"Vous avez un costume sombre."
Translation:You have a dark suit.
"Foncé(e)" is used exclusively for colors, whereas "sombre" can be used in any context; both mean "dark." However, if you use the color's name and describe it as dark, you must use "foncé" (ex: le manteau est rouge foncé, the coat is dark red).
Im guessing it because "suit" is the translation of "costume". And even in English it is highly unnatural to call a suit/tuxedo a costume and vice versa. Hoped this helped a little!!
when i clicked "costume", one of the entries was "costume" as well as "suit". ?????????????????
According to the drop-down, "costume" means suit or costume. I used costume and was marked wrong. Why?
I guess it's because in this context, it meant dark. You can't have a grim suit because that doesn't exist. :)
- foncé = dark in colour
- sombre = dark in colour or dark in mood (a funeral suit, perhaps)
- grim = dark, but I would apply it to people or situations ("He had a grim look on his face" "The situation is grim, the war is going badly").
If I said (UK English) "That's a grim suit" I would be being sarcastic. It would suggest the suit was unfashionable, badly made, garish, or in some other way horrible or unsuitable.
I think it's because "somber" in English is almost exclusively used to refer not only to a color, but the associated feelings it invokes. For example, "dark-colored" is a very neutral description, but "somber color" makes me think of something serious or even sad. I'm not sure if the same subtlety applies in French.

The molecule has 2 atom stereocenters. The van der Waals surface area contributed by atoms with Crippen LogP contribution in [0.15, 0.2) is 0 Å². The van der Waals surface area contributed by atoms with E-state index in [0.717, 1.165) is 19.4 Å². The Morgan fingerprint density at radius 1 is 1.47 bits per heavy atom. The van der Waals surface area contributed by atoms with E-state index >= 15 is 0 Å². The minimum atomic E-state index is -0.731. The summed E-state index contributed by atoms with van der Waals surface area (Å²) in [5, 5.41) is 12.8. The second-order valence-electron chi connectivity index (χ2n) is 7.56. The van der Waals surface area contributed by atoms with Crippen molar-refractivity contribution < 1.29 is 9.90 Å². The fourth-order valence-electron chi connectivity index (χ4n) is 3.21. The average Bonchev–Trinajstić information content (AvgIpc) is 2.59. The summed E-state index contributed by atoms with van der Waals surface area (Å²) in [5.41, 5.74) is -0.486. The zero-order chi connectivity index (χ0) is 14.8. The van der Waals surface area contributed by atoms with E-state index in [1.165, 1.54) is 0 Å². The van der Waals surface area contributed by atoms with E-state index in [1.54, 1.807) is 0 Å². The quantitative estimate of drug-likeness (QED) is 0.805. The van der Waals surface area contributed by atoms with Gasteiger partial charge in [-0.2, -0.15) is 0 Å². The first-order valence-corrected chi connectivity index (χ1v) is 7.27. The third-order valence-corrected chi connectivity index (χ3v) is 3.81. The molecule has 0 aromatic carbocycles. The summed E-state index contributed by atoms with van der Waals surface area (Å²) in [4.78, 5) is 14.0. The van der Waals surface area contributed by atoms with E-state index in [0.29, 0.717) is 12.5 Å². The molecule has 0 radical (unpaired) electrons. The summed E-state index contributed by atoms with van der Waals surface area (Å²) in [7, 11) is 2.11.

Moi aussi confusing about this, I guess it maybe is some nagetive sense in this case. Need more context.
(I am not native, but a native has explained this to me)
Sombre can mean dark or sad/grim or both; similarly, the word dark can mean of dark color or grim in English. However, in this situation, it means of dark color. Technically, you should be able to say "foncé," because it deals with color, but I have not tried on Duolingo.
That is because "sombre," in this context, does not go before the noun. Normally, adjectives will be used after the noun, but there are plenty of exceptions (ex: petit, nouveau).
Wouldn't this be more accurately written as "vous avez un costume foncé" instead of "vous avez un costume sombre" since we're referring to the dark color of the suit? It's been my understanding that, for colors, foncé(e) is more appropriate?
I would have thought a better translation would be "Vous avez un costume foncé " as I always associate "sombre" with a lack of light, gloomy.
I believe that both translations would work since they both concern color, but I have not tried "foncé."
'They have' would be 'Ils ont' or 'Elles ont'. Vous is used when you're referring to multiple people or being extra polite. Hope that helped!